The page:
A Harrogate woman hopes a giant blanket based on the final telegram sent by her grandmother before she died in a Nazi gas chamber will help to ensure people never forget the horrors of the Holocaust.
Michelle Green, 70, lost her Viennese Jewish grandparents Gisela and Josef Schwarz and her uncle Kurt in the Holocaust. And she says growing up in Harrogate she always felt different to other children because of the immense trauma carried by her family.
The giant woven blanket was created by artist Laura Fisher as part of an artists’ residency at Holocaust Centre North in Huddersfield. It is on display at the Centre until 27 July 2023, along with a number of other artworks as part of a free exhibition called Memorial Gestures.
The cotton throw is a larger than life rendering of the final Red Cross telegram sent by Michelle’s grandmother Gisela from Belgian capital Brussels, where she was in hiding from the Nazis with her youngest child, Kurt.
Addressed to her aunt Aranka, who had escaped Nazi-controlled Europe and was living with her sister Lili – Michelle’s mother – on Victoria Avenue in Harrogate, it is dated November 1943.
It was to be the final communication Lili and Aranka received before their family was betrayed by a Nazi informer and sent north to Camp Malines (also known as Mechelen), where Jews and Romani people were detained.
Translated from German, the telegram reads:
(I’m) very worried. Last message in March. Thank God we are well. Hope you are. Message from Papa (received).
Millions of kisses also from your brother,
Records show the mother and son, then aged 60 and 16, were detained at Camp Malines until April 1944. On the 14th of the month, they were herded onto a train which took them to the gas chambers at Auschwitz.
Michelle’s grandfather Josef also perished at Auschwitz, having first survived internment in three separate concentration camps.
Michelle’s mother Lili managed to escape to the UK in 1939 aged 21 after a spell working for the Viennese Resistance, helping to secure the release of at least 10 Jewish men from prison camps.
She joined her older sister Aranka, a former fashion designer, in London. Upon surviving the Blitz, the pair relocated to Harrogate, after a stranger told them it was “the most beautiful place in England.”
The young sisters waited tables at Betty’s tea rooms for a number of years before starting their own business in 1948 – a kosher hotel called the Manor Hotel – which they ran successfully along with Lili’s husband Henry Pollock until 1971.
Lili, a former fashion model with striking red hair, never hid the family tragedy from daughter Michelle, who grew up mourning the family she never knew.
The Schwarzs originally fled from their Austrian hometown of Vienna to Cologne in Germany after Kristallnacht on 9/10 November 1938. It was called the Night of Broken Glass because Nazi sympathisers burned down synagogues and smashed the windows of Jewish owned shops and homes.
The family later paid a guide to take them over the border to Belgium in search of what they thought was relative safety. But the country was soon to be occupied by the Nazis.
Michelle, who before retirement was head of learning support at Ashville College in Harrogate said:
Holding the blanket felt like hugging the grandma I never met. I really didn’t expect to feel such strong emotions.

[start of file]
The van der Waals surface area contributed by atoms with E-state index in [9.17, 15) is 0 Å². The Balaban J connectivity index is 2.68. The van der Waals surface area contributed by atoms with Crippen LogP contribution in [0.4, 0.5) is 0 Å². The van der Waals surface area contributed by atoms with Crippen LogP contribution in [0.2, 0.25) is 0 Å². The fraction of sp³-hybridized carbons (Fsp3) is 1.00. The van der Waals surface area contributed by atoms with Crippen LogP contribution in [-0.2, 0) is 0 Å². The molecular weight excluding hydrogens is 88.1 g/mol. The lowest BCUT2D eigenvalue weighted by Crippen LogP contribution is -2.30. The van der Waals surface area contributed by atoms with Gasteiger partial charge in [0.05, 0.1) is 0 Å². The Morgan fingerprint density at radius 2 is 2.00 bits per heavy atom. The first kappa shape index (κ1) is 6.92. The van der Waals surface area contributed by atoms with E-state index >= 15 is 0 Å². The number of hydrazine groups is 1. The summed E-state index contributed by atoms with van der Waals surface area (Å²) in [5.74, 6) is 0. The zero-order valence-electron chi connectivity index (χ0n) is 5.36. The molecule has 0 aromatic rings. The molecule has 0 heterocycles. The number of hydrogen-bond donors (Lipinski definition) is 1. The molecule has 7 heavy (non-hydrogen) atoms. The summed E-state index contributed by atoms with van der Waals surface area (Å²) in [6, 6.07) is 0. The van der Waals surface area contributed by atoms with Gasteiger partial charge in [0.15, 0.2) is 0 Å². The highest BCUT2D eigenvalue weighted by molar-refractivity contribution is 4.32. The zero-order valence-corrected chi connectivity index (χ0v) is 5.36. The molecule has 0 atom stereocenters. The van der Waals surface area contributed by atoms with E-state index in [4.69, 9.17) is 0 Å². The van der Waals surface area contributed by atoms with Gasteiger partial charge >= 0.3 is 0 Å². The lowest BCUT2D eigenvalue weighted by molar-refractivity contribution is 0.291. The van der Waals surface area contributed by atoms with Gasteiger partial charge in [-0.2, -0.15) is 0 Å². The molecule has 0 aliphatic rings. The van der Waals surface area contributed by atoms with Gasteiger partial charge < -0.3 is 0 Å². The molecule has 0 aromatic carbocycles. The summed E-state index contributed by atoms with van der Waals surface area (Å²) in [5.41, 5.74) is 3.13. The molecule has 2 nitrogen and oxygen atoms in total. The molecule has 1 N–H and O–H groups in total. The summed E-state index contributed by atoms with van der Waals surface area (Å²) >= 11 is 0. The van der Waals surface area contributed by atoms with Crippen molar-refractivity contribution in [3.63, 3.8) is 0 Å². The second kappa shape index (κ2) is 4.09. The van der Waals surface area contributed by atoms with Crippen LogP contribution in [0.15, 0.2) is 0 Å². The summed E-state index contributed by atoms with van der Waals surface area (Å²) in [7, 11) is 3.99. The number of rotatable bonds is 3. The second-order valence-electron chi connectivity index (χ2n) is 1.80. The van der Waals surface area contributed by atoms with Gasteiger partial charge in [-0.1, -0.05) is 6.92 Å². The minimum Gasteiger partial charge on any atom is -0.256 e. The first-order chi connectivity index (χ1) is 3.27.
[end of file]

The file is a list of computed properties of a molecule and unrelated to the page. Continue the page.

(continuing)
Growing up in Harrogate in what was a very small Jewish community, I experienced antisemitism and felt very different to other people. I always felt I had to fight my corner. I didn’t have grandparents or cousins because they had been taken away from me. I felt the weight of history on my shoulders.
Michelle, now living in Alwoodley, Leeds, says she thinks the blanket’s power comes from its enormous size and soft texture.
When I worked as a teacher, I knew that simply speaking to my students wasn’t enough. To really embed knowledge and make people feel, you have to get all the senses involved.
The blanket dominates the room from floor to ceiling and it won’t let you ignore it. It makes you think about a telegram that was once written and had so much love poured into it – a last vestige of hope that a family could one day be together again.
Laura Fisher, the artist who created the blanket, said:
When I first visited Holocaust Centre North, I was initially overwhelmed and the scale of the tragedy felt incomprehensible. I remember feeling a pit in my stomach, like nothing I could do would possibly be enough. How could I create art that would make those affected feel seen, cared about, witnessed?
I hope the work I have created as part of Memorial Gestures helps others to understand the depths of what was lost during the Holocaust-what was stolen from families whose lives were irrevocably changed.
Alessandro Bucci, director, Holocaust Centre North, said:
In an age of growing Holocaust denial, we face a serious challenge as educators.
How do we ensure that the atrocities of the Nazi genocide are remembered and fully felt by future generations when we can no longer rely on living eyewitnesses?
Holocaust Centre North’s Memorial Gestures exhibition has been produced in response to our growing collections of documentary evidence of Holocaust history, survivors’ testimony, and key national and international debates in this field.
We believe that producing sensitive and well researched artistic responses are the best way to continue to engage future generations with the history and memory of the Holocaust and exploring the ways in which attention to the past can inspire creative action in the present.
Memorial Gestures has been funded by the Ernest Hecht Charitable Foundation and the Department for Levelling Up, Housing and Communities.
Memorial Gestures is at Holocaust Centre North, Schwann Building, Level 2, The University of Huddersfield HD1 3DH until 27 July 2023. It is open Monday-Thursday 10am-5pm